Cooking with Cans
There are many advantages to using canned foods that you may not have considered before. Let’s look at some of the benefits that result from use of affordable, shelf-stable, nutrition and versatile canned foods in your everyday meals.
There is a common misconception that canned foods fall short of the nutrient content supplied by their fresh and frozen equivalents. Fortunately, this isn’t the case! Both fruits and vegetables are harvested from the field at peak ripeness, then quickly transported to the canning facility where they are sorted, washed, processed and canned in a relativity short amount of time. For this reason, they are often exposed to fewer of the elements that may diminish sensitive vitamins and minerals, such as light and heat.
Canned foods, such as fruits, vegetables, chicken and fish are generally less costly per unit than their fresh and frozen counterparts. Balancing the fresh items on your shopping list with a variety of shelf-stable canned foods helps you spend less and also gives you a better chance at reducing food waste. As one would imagine, the majority of food wasted by households in the U.S. is fresh produce and other highly perishable foods like meats and dairy.
Keeping your pantry stocked with key canned ingredients is an easy way to ensure delicious and nutritious family meals happen regularly in your home. When stored properly, most are safe to eat for years, so it doesn’t hurt to maintain a robust inventory for the space you have. Our top picks for quick meals include canned tuna, salmon and chicken, a variety of beans or lentils, broth, tomato sauce, diced tomatoes, fruits and vegetables.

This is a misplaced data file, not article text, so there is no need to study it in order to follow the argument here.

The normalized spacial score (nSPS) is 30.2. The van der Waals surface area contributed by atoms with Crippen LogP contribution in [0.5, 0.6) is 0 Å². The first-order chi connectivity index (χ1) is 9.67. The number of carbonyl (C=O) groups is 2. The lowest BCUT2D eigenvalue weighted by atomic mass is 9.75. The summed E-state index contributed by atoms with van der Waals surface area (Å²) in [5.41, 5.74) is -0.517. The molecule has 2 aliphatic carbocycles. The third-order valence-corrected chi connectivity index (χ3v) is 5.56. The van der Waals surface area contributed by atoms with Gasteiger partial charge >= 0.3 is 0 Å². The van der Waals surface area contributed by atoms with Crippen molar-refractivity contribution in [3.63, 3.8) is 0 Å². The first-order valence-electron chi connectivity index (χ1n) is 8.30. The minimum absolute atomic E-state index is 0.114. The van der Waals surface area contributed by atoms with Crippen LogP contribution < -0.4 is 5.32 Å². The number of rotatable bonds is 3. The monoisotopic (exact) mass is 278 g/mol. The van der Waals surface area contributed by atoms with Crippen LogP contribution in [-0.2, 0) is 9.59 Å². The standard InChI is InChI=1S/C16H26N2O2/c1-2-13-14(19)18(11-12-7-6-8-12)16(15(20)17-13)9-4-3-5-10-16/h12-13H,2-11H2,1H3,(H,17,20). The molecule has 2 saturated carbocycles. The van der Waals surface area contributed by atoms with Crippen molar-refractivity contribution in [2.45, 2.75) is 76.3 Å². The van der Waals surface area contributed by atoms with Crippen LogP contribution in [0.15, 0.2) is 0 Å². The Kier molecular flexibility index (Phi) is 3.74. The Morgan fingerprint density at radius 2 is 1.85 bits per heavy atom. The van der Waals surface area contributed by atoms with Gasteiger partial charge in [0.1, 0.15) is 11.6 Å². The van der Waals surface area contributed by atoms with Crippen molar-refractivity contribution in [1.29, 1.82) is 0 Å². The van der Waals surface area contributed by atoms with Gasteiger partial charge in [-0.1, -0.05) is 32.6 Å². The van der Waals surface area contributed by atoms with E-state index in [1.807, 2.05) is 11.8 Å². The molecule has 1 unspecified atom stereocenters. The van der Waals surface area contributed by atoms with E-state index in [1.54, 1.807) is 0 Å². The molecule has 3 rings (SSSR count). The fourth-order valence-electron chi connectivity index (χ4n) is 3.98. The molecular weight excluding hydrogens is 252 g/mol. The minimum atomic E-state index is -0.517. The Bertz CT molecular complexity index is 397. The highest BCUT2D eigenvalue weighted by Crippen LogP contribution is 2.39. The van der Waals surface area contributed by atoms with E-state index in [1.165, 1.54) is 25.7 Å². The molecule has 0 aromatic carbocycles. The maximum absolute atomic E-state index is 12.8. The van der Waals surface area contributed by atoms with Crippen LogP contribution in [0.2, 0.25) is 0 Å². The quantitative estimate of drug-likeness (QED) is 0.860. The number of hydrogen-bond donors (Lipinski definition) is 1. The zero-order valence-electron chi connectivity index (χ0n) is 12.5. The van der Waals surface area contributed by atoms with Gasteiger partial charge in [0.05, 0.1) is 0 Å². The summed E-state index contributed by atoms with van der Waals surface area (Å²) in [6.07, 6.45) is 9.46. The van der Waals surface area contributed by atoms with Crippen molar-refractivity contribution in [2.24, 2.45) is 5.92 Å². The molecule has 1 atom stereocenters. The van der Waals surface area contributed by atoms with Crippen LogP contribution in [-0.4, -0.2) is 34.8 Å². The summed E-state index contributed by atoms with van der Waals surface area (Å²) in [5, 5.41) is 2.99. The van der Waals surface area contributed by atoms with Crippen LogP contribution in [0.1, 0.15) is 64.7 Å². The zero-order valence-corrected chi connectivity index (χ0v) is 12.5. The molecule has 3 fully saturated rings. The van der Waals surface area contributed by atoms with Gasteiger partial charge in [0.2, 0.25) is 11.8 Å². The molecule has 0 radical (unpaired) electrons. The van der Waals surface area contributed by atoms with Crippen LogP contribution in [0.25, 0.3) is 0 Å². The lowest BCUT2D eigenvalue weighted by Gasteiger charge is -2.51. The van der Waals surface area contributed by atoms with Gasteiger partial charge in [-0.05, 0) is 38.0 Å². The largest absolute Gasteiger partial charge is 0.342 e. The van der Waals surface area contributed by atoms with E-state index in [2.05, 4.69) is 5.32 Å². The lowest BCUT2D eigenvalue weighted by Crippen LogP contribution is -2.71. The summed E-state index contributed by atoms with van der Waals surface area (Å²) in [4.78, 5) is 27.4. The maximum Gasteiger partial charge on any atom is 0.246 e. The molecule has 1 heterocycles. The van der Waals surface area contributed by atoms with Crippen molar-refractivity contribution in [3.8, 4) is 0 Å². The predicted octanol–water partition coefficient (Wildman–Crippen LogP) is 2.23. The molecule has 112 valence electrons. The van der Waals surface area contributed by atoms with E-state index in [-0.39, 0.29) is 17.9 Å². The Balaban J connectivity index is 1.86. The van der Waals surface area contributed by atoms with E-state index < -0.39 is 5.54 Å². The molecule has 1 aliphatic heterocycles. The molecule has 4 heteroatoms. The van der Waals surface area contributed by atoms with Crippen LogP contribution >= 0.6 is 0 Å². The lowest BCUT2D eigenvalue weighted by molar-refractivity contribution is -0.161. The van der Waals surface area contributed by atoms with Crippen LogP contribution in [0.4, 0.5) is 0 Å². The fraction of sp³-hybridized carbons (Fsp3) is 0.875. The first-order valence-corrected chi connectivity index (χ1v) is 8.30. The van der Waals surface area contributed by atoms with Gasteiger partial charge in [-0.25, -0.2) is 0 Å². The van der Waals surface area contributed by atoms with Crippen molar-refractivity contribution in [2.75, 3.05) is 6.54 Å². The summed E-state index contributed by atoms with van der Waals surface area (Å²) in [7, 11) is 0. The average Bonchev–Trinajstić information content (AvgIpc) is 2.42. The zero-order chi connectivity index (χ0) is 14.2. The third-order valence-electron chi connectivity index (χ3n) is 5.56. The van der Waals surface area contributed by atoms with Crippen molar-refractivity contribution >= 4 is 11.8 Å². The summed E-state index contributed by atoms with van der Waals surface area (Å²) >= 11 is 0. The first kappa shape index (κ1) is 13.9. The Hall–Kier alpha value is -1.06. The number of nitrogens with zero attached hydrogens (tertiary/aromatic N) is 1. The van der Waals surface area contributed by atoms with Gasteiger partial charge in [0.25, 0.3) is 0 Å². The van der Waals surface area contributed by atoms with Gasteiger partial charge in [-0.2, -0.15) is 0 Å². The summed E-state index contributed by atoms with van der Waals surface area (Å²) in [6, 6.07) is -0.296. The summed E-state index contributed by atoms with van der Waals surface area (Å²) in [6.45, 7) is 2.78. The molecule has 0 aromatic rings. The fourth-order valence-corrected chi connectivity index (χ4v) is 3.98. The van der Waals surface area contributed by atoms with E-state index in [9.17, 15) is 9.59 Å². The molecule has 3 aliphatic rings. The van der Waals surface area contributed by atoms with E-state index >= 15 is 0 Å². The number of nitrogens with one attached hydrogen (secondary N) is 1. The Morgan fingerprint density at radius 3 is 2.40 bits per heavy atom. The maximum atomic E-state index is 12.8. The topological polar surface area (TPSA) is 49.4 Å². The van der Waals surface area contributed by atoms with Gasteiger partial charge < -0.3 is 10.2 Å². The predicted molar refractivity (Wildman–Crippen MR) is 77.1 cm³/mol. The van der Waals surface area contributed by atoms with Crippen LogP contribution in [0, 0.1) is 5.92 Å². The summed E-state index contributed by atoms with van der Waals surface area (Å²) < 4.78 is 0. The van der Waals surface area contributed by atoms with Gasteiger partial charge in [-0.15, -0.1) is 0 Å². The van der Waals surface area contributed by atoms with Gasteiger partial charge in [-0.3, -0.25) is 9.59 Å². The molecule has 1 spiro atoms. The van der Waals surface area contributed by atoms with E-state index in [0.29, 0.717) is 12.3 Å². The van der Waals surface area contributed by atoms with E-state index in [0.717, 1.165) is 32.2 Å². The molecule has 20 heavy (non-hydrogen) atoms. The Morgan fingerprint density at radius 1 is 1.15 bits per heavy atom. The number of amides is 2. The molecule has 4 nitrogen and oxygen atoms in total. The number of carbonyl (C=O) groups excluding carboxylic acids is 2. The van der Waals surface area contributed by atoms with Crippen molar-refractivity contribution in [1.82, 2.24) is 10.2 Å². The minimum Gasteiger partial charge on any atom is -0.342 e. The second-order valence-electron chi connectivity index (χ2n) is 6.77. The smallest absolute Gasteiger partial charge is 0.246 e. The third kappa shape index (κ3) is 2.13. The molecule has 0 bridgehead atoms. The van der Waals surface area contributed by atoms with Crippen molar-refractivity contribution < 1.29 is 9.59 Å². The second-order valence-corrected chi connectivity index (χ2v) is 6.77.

Beans are a perfect example of how using canned foods can save you time in the kitchen. Cooking dried beans from scratch often requires much advanced planning, whereas canned beans are ready to eat right from the can after a quick drain and rinse. As for fruits and vegetables, the steps of washing, slicing and dicing is already done for you and they are ready to incorporate right into your meal. Canned foods may also help to reduce the intimidation factor of some produce that you might not purchase in their fresh form, such as artichokes or beets, due to the difficulty of prep.
What about the sodium?
If sodium is a concern, choose canned foods that call out No Added Sodium, Low Sodium, Less Sodium, Reduced Sodium on the label to find better options with less salt per serving. If a lower-sodium variety isn’t available, drain and rinse foods like beans and vegetables that are often packed in a salted juice or brine.
For more ways to include canned foods in your diet, recipe ideas or to have your questions answered, email the Weis Dietitians at firstname.lastname@example.org